The Panda Cub Swap (Hardcover)
It takes a lot of work to bring a panda cub into the world. They are born with delicate pink skin, they’re unable to see, unable to walk—and even unable to go to the bathroom without help! It’s so much work that panda mamas can only take care of one cub at a time. So when Zoo Atlanta’s beloved giant panda, Lun Lun, surprised everyone by having twins, the zoo staff had to pitch in. They made a plan to share parenting duties with Lun Lun. Every few hours the zoo staff swapped the cubs between Lun Lun and their workroom to make sure the cubs got equal time with mom. It was hard work, and Lun Lun didn’t even know she had twins! The cubs ate and slept, opened their eyes, and grew beautiful black and white coats. Fans watching around the world submitted name ideas for the cubs. Everyone cheered as the cubs took their first steps. As the cubs grew larger and more independent, excitement grew about their upcoming reunion. Would Lun Lun accept them when she finally met them both? Luckily for Lun Lun, motherhood came naturally.
Beth Bacon is an author for young readers. Her books I Hate Reading and The Book No One Wants To Read bring humor to the experiences of struggling readers. Her books Covid-19 Helpers and Helping The World Get Well: Covid Vaccines offer children a clear understanding of the global pandemic. Beth volunteers for Open Hearts Big Dreams, an organization dedicated to improving literacy in Ethiopia as well as LOGIC.baby, an organization that supports families with infants being cared for in Neonatal Intensive Care Units. Illustrator Anne Belov lives on an island in the Puget Sound, surrounded by tall trees and the occasional grove of bamboo. Her love of pandas came early in life, via stuffed pandas and books about them. When Mei Lun and Mei Huan were born, she danced around the kitchen in excitement while screaming into the phone to another lover of pandas who was also watching the birth on the Panda Cams. Anne has traveled to see pandas in five countries, including China, where she saw more pandas than she could count.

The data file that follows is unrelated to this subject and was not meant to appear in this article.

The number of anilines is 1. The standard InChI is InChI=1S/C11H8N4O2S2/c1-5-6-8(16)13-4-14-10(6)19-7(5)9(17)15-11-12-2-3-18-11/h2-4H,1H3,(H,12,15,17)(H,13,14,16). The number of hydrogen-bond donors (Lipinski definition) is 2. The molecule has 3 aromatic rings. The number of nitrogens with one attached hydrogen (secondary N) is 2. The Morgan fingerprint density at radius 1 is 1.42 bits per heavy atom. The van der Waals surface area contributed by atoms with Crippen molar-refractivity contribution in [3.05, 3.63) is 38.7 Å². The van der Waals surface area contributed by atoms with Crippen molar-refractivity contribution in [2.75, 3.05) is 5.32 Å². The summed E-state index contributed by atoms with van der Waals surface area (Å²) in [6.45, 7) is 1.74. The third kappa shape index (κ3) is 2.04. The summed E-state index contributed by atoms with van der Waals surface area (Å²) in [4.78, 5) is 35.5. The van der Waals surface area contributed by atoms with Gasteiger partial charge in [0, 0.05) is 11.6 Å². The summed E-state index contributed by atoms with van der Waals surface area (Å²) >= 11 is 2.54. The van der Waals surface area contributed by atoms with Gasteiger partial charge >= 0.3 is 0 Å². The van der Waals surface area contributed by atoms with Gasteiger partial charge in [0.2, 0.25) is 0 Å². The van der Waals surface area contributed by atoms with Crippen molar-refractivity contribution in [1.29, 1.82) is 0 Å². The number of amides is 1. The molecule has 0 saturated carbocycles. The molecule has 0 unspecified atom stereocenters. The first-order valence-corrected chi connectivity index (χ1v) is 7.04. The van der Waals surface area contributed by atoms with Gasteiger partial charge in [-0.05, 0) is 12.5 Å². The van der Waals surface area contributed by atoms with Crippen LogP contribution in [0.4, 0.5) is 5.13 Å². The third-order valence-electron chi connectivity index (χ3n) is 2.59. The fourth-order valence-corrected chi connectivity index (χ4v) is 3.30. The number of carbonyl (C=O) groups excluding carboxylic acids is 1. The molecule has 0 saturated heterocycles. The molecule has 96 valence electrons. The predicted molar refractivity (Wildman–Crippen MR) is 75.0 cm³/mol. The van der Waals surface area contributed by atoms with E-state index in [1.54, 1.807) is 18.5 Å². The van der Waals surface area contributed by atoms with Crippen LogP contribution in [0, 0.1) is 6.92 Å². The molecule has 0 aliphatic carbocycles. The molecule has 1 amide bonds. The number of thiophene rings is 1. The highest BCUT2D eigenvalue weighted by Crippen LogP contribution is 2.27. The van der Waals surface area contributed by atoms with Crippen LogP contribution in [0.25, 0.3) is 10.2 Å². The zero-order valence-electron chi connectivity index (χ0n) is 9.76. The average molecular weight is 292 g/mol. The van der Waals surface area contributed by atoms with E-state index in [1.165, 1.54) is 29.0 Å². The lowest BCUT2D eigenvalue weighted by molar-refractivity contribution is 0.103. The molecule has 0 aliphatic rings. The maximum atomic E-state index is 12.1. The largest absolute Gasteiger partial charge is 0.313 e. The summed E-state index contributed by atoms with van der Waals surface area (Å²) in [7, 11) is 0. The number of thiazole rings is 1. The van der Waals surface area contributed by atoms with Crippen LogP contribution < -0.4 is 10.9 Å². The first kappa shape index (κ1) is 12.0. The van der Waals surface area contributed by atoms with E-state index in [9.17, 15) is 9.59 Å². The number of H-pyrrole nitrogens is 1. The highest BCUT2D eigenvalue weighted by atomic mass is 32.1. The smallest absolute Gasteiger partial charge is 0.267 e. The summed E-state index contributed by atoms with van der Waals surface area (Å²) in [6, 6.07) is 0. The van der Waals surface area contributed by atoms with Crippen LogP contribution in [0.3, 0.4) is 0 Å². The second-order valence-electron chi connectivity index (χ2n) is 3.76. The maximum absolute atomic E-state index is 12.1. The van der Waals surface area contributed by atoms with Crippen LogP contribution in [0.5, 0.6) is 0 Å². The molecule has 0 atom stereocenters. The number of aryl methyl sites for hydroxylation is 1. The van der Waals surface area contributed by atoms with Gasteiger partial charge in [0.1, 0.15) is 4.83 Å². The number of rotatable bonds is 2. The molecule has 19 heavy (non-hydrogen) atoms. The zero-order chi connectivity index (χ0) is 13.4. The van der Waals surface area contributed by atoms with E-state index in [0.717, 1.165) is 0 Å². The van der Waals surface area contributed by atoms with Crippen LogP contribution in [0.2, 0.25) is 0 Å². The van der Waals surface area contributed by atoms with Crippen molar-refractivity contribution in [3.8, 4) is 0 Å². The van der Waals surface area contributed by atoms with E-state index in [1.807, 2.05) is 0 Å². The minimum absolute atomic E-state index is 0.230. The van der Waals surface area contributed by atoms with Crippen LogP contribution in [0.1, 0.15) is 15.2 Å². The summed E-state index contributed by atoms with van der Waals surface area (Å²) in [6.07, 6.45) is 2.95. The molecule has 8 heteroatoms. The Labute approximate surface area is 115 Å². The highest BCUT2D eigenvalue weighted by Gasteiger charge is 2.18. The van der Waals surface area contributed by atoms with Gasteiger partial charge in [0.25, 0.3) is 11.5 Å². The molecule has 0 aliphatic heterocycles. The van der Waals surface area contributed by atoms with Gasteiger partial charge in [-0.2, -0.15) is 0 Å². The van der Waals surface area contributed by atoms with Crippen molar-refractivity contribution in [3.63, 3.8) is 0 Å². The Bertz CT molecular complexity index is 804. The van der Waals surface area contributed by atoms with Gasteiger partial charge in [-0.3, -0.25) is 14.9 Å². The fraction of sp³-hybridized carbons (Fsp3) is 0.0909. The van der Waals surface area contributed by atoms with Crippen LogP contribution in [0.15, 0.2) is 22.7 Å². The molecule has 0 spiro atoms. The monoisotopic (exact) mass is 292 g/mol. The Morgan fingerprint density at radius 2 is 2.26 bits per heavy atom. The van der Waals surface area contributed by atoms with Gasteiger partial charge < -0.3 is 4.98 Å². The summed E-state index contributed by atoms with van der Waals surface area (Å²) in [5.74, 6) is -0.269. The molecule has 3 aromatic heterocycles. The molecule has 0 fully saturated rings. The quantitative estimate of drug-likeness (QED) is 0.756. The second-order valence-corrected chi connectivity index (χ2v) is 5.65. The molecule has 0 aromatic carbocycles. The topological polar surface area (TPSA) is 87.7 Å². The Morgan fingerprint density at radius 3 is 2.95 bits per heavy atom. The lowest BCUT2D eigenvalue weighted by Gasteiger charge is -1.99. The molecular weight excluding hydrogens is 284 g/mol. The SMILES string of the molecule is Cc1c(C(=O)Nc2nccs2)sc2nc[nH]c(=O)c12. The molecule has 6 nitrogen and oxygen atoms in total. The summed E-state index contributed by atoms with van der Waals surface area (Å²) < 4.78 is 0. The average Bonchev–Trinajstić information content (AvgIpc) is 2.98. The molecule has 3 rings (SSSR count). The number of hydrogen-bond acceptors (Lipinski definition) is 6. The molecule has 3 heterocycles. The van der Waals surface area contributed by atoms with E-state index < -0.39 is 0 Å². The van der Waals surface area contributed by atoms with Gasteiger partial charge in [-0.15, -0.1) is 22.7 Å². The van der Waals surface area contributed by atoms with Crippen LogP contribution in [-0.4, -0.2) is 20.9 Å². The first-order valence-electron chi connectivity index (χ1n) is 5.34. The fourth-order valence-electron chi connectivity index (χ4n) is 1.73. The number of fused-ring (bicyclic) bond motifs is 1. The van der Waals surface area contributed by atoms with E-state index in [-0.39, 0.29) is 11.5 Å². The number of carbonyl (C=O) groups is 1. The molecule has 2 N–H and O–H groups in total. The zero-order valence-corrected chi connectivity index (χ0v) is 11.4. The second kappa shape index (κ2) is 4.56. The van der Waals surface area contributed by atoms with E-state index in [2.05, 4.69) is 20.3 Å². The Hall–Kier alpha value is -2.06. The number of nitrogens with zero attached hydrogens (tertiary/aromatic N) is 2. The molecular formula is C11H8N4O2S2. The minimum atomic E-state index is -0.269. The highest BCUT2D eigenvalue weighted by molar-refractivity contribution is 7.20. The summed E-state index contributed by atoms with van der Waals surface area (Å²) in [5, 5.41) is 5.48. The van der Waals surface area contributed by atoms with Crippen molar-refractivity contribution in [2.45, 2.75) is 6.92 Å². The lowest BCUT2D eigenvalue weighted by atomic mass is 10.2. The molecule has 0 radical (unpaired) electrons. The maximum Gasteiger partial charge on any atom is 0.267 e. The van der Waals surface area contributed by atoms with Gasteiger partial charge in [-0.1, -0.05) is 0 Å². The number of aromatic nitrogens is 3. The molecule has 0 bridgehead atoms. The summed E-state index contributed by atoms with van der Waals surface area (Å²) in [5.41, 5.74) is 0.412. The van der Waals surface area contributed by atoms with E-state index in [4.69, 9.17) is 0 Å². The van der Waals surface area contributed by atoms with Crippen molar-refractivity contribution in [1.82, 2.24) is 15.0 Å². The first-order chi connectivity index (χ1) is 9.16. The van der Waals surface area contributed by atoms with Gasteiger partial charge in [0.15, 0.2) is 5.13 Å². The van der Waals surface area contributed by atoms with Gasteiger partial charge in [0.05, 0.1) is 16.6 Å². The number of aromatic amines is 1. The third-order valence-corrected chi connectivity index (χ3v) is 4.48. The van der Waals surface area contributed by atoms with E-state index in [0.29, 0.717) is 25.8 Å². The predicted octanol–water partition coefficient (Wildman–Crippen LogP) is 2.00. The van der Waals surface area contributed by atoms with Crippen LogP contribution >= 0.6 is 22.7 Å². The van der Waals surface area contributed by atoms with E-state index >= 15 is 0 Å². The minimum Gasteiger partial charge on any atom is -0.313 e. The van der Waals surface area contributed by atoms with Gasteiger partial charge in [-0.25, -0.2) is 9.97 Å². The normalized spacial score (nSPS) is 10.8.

"Lively writing and stunning art come together seamlessly in a true, tender tale of survival." —Mary Quattlebaum, author of Brother, Sister, Me and You and other National Geographic books